Zero Latency creates a strong role for a flexible learning department. As the emphasis is placed on integrating technology and business processes, it is a green light for training approaches that can assist with productivity. will be addressing Zero Latency and Training in my opening keynote at TechLearn '98 next month. We believe that training departments can use the Zero Latency analysis to position their services as aimed at both reducing cycle times and integrating the power of data and business processes.
To read an article about Zero Latency: http://www.zdnet.com/pcweek/news/0907/09egart.html

2. Fingerprint Logon Now $99: Another advance in the verification of users via biometrics has ht the market at a very affordable price. For as little as $99, a user can verify their identity by scanning their fingerprint with a small peripheral that is attached to a PC. Check U.are.U is a small profile fingerprint recognition technology that can be used as a front end to Windows applications. In the future, watch for this genre to be used to continually verify the identity or remote learners or test takers. Check out their website at www.digitalpersona.com

3. New On-Line Store for Learning Products Opens: A new store has opened up on the internet carrying a wide range of CD-ROM and technology delivered learning resources. The LearningMarket www.learningmarket.com has opened with a collection of disks, videos and books from well-known publishers and authors. This is another example of the maturation of the training industry, as distributors go on-line with offerings. Watch for a burst of activity as digital distributors hit the street.

4. Trainers: Don't Forget Carpal Tunnel and Repetitive Stress Syndrome. The other night I had a major nightmare. I dreamt that it was 20 years down the line and we were just finding out the physical impacts of being the first generation to spend thousands of hours at the keyboard and inches away from a screen. It is so important to keep addressing the ergonomic considerations of workplace computing. For one, I am concerned that a large majority of my typing is now on a laptop, where the angle of my fingers is even more severe than on my office keyboard. Trainers, be sure to keep raising these issues with your learners. Even experienced IT professionals need to be reminded that we are working at angles that might be fairly dangerous to our health.

5. TechLearn Collaborative Partners with PCWeek for Wireless Shootout: The TechLearn Collaborative, a project of The MASIE Center has been assisting PCWeek Labs in their most recent shoot-out, focusing on the role that wireless handheld computing would have on the learning and productivity of field based workers. Judy Brown, a Collaborative member and a PC Week Corporate Partner, spearheaded our involvement. Check out the results at: http://www.zdnet.com/pcweek/stories/news/0,4153,360947,00.html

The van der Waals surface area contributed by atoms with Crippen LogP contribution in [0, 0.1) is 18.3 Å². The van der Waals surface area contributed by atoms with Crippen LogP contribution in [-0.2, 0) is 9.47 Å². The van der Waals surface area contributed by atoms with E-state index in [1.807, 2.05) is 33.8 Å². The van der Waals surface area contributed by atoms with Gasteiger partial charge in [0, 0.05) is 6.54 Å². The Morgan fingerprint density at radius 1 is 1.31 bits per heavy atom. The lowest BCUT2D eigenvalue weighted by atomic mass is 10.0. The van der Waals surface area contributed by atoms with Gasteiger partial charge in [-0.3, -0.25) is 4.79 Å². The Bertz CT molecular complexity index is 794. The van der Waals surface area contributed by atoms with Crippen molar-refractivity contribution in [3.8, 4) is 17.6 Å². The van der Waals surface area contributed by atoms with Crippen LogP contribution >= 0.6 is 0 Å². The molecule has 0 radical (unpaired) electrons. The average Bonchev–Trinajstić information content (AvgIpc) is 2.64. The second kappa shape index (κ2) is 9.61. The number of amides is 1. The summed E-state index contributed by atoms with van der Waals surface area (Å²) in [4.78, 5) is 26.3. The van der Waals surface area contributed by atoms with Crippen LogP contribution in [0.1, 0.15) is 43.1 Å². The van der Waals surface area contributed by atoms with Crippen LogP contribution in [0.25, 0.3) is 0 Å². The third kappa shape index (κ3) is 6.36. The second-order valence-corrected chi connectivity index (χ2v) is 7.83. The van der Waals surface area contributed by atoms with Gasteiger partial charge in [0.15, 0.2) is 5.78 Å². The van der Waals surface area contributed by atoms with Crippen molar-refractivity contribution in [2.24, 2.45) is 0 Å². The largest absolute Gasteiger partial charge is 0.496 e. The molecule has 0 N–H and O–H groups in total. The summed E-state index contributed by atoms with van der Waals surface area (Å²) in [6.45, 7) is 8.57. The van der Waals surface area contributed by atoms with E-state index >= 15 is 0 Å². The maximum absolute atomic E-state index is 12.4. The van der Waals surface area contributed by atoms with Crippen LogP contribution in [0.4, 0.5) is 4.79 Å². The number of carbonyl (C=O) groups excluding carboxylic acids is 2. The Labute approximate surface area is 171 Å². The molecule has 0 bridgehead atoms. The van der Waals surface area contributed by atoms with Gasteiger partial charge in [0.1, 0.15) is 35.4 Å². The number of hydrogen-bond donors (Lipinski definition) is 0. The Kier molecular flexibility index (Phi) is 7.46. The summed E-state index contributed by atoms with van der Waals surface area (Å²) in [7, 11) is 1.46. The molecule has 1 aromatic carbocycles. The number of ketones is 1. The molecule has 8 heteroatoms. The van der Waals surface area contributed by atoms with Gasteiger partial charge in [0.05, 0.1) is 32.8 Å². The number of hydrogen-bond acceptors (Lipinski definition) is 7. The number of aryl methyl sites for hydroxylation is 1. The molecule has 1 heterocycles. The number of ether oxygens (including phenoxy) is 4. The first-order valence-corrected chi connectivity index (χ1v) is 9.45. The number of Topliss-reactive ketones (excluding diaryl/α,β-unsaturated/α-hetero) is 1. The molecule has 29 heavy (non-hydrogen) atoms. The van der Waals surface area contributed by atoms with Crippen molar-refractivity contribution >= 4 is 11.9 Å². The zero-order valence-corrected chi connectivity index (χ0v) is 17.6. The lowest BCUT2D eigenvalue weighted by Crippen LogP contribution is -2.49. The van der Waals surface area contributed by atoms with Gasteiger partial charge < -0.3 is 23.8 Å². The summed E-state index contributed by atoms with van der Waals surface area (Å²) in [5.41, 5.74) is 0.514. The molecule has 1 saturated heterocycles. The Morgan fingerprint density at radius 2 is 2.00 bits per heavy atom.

6. Learning & Development Dialogue in Japan. We are in Tokyo for a three day dialogue on the role of learning, training and technology on economic and social development in the Asia region. 38 of our colleagues from countries throughout Asia (Vietnam, China, Laos, Japan and more) and learning resources from other parts of the world will be tackling the question: How Does Training & Learning Impact Economic and Social Development? If you would like to have input into this conversation, send me an email to emasie@maise.com and I will share your comments with the folks at the meeting. We will post a summary of the dialogue later this month.

7. Scratch 'n Sniff Learning @ TechLearn '98: I've always like the concept of scratch 'n sniff advertising. Remember those little cards that smelled like watermelon when you scratched them. Anyone my age remember Scent 'o Rama Movies? Well, we will take the concept to a new level at TechLearn '98 (November 15 to 18, 1998 in Orlando, FL). We have built a 200 PC Exploratorium that will be your scratch and sniff learning lab. Imagine taking an hour or more to just sit and be a learner with a wide range of new models of on-line approaches. No salespeople in sight. Just you and your fingers to really get under the hood of more than a hundred classes and courses. It is a rare opportunity to be in an interrupt-free zone to scratch and sniff your way to better understanding the Good, The Bad and the Ugly of new learning models. To access the TechLearn '98 site for information and on-line registration: http://www.techlearn.com
Thursday
Oct151998

76 - Special Report From Hartford, CT - Meetings of the Future Meeting

1. Starbright Links Children's Hospital Units Via Technology - Spielberg Project: There are many different applications using on-line learning and collaboration. Starbright uses these new tools in a unique way: to link children with serious illnesses to their peers Sick children can be lonely and scared. They are often isolated and forced to learn a vocabulary that should burden no child� "chemotherapy", "transplant," "isolation." Through the creation of projects that encourage children to overcome the challenges that accompany prolonged illness, STARBRIGHT gives them something back�their childhoods.